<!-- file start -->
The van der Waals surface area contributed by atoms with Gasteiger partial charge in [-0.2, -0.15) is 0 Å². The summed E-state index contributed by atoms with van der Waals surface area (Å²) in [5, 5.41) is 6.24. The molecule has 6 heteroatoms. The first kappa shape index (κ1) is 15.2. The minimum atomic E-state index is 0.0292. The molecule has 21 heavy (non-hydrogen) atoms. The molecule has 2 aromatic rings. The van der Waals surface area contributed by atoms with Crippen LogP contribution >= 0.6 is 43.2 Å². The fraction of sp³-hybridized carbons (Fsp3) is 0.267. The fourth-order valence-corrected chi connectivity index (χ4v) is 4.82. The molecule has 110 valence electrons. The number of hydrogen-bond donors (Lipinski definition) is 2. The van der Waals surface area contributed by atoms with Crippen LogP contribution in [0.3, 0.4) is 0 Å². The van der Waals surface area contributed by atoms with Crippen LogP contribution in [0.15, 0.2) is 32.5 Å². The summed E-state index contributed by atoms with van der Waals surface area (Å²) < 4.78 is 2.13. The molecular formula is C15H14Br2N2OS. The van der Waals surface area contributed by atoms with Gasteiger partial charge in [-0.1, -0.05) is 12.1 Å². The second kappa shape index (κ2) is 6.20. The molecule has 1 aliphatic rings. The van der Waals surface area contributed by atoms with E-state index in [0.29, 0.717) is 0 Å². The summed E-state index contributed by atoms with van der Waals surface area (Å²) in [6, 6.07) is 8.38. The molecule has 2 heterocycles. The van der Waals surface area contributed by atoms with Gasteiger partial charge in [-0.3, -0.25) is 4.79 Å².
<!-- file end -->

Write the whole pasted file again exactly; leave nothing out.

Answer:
The van der Waals surface area contributed by atoms with Gasteiger partial charge in [-0.2, -0.15) is 0 Å². The summed E-state index contributed by atoms with van der Waals surface area (Å²) in [5, 5.41) is 6.24. The molecule has 6 heteroatoms. The first kappa shape index (κ1) is 15.2. The minimum atomic E-state index is 0.0292. The molecule has 21 heavy (non-hydrogen) atoms. The molecule has 2 aromatic rings. The van der Waals surface area contributed by atoms with Crippen LogP contribution >= 0.6 is 43.2 Å². The fraction of sp³-hybridized carbons (Fsp3) is 0.267. The fourth-order valence-corrected chi connectivity index (χ4v) is 4.82. The molecule has 110 valence electrons. The number of hydrogen-bond donors (Lipinski definition) is 2. The van der Waals surface area contributed by atoms with Crippen LogP contribution in [0.3, 0.4) is 0 Å². The van der Waals surface area contributed by atoms with Crippen LogP contribution in [0.15, 0.2) is 32.5 Å². The summed E-state index contributed by atoms with van der Waals surface area (Å²) < 4.78 is 2.13. The molecular formula is C15H14Br2N2OS. The van der Waals surface area contributed by atoms with Gasteiger partial charge in [-0.1, -0.05) is 12.1 Å². The second kappa shape index (κ2) is 6.20. The molecule has 1 aliphatic rings. The van der Waals surface area contributed by atoms with E-state index in [0.29, 0.717) is 0 Å². The summed E-state index contributed by atoms with van der Waals surface area (Å²) in [6, 6.07) is 8.38. The molecule has 2 heterocycles. The van der Waals surface area contributed by atoms with Gasteiger partial charge in [-0.3, -0.25) is 4.79 Å².